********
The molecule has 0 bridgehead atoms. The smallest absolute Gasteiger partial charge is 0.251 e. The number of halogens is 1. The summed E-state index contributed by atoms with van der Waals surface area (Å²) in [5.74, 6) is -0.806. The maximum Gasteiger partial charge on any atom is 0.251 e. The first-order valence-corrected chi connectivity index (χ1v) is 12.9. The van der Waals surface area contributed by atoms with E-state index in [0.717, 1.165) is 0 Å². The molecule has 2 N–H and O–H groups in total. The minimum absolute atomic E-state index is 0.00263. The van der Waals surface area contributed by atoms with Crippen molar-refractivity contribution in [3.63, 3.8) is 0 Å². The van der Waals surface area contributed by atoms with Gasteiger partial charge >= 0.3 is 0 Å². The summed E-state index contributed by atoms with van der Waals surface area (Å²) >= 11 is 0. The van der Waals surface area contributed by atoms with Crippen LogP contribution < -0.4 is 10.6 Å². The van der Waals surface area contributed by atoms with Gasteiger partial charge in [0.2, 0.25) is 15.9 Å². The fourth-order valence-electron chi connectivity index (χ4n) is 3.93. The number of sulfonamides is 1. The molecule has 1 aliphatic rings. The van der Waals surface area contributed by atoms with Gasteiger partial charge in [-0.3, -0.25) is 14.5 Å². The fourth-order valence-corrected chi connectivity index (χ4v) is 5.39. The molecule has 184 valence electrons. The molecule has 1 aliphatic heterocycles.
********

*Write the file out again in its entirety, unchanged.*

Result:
The molecule has 0 bridgehead atoms. The smallest absolute Gasteiger partial charge is 0.251 e. The number of halogens is 1. The summed E-state index contributed by atoms with van der Waals surface area (Å²) in [5.74, 6) is -0.806. The maximum Gasteiger partial charge on any atom is 0.251 e. The first-order valence-corrected chi connectivity index (χ1v) is 12.9. The van der Waals surface area contributed by atoms with E-state index in [0.717, 1.165) is 0 Å². The molecule has 2 N–H and O–H groups in total. The minimum absolute atomic E-state index is 0.00263. The van der Waals surface area contributed by atoms with Crippen molar-refractivity contribution in [3.63, 3.8) is 0 Å². The van der Waals surface area contributed by atoms with Gasteiger partial charge >= 0.3 is 0 Å². The summed E-state index contributed by atoms with van der Waals surface area (Å²) >= 11 is 0. The van der Waals surface area contributed by atoms with Crippen LogP contribution < -0.4 is 10.6 Å². The van der Waals surface area contributed by atoms with Gasteiger partial charge in [0.2, 0.25) is 15.9 Å². The fourth-order valence-electron chi connectivity index (χ4n) is 3.93. The number of sulfonamides is 1. The molecule has 1 aliphatic rings. The van der Waals surface area contributed by atoms with Gasteiger partial charge in [-0.3, -0.25) is 14.5 Å². The fourth-order valence-corrected chi connectivity index (χ4v) is 5.39. The molecule has 184 valence electrons. The molecule has 1 aliphatic heterocycles.